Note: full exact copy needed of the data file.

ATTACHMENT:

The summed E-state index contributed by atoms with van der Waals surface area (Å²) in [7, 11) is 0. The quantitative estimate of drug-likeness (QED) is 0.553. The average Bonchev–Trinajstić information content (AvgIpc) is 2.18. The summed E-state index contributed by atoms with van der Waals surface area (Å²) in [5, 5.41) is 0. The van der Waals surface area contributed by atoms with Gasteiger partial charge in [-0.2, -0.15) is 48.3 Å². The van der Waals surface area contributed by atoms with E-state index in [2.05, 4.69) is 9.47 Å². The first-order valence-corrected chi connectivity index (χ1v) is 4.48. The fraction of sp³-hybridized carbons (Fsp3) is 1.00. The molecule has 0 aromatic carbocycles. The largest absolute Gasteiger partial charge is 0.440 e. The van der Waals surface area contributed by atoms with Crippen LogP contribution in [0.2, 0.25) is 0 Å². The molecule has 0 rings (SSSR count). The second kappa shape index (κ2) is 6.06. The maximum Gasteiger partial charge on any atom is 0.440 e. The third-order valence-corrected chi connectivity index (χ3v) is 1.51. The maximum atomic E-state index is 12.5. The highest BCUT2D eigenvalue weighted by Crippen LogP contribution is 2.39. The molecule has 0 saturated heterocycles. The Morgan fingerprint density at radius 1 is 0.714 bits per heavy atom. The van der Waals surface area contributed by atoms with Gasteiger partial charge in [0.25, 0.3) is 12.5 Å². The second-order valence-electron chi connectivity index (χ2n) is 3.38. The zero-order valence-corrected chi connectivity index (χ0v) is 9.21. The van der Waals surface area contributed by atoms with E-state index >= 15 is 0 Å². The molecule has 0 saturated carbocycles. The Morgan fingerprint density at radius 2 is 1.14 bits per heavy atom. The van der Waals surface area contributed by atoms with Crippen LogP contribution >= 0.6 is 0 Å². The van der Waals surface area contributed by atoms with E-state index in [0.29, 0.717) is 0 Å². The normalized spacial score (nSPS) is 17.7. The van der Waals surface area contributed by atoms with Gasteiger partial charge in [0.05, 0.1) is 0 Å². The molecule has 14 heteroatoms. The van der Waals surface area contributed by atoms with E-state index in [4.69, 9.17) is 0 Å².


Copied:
The summed E-state index contributed by atoms with van der Waals surface area (Å²) in [7, 11) is 0. The quantitative estimate of drug-likeness (QED) is 0.553. The average Bonchev–Trinajstić information content (AvgIpc) is 2.18. The summed E-state index contributed by atoms with van der Waals surface area (Å²) in [5, 5.41) is 0. The van der Waals surface area contributed by atoms with Gasteiger partial charge in [-0.2, -0.15) is 48.3 Å². The van der Waals surface area contributed by atoms with E-state index in [2.05, 4.69) is 9.47 Å². The first-order valence-corrected chi connectivity index (χ1v) is 4.48. The fraction of sp³-hybridized carbons (Fsp3) is 1.00. The molecule has 0 aromatic carbocycles. The largest absolute Gasteiger partial charge is 0.440 e. The van der Waals surface area contributed by atoms with Crippen LogP contribution in [0.2, 0.25) is 0 Å². The molecule has 0 rings (SSSR count). The second kappa shape index (κ2) is 6.06. The maximum Gasteiger partial charge on any atom is 0.440 e. The third-order valence-corrected chi connectivity index (χ3v) is 1.51. The maximum atomic E-state index is 12.5. The highest BCUT2D eigenvalue weighted by Crippen LogP contribution is 2.39. The molecule has 0 saturated heterocycles. The Morgan fingerprint density at radius 1 is 0.714 bits per heavy atom. The van der Waals surface area contributed by atoms with Gasteiger partial charge in [0.25, 0.3) is 12.5 Å². The second-order valence-electron chi connectivity index (χ2n) is 3.38. The zero-order valence-corrected chi connectivity index (χ0v) is 9.21. The van der Waals surface area contributed by atoms with E-state index >= 15 is 0 Å². The molecule has 0 saturated carbocycles. The Morgan fingerprint density at radius 2 is 1.14 bits per heavy atom. The van der Waals surface area contributed by atoms with Crippen LogP contribution >= 0.6 is 0 Å². The van der Waals surface area contributed by atoms with E-state index in [0.29, 0.717) is 0 Å². The normalized spacial score (nSPS) is 17.7. The van der Waals surface area contributed by atoms with Gasteiger partial charge in [0.05, 0.1) is 0 Å². The molecule has 14 heteroatoms. The van der Waals surface area contributed by atoms with E-state index in [4.69, 9.17) is 0 Å².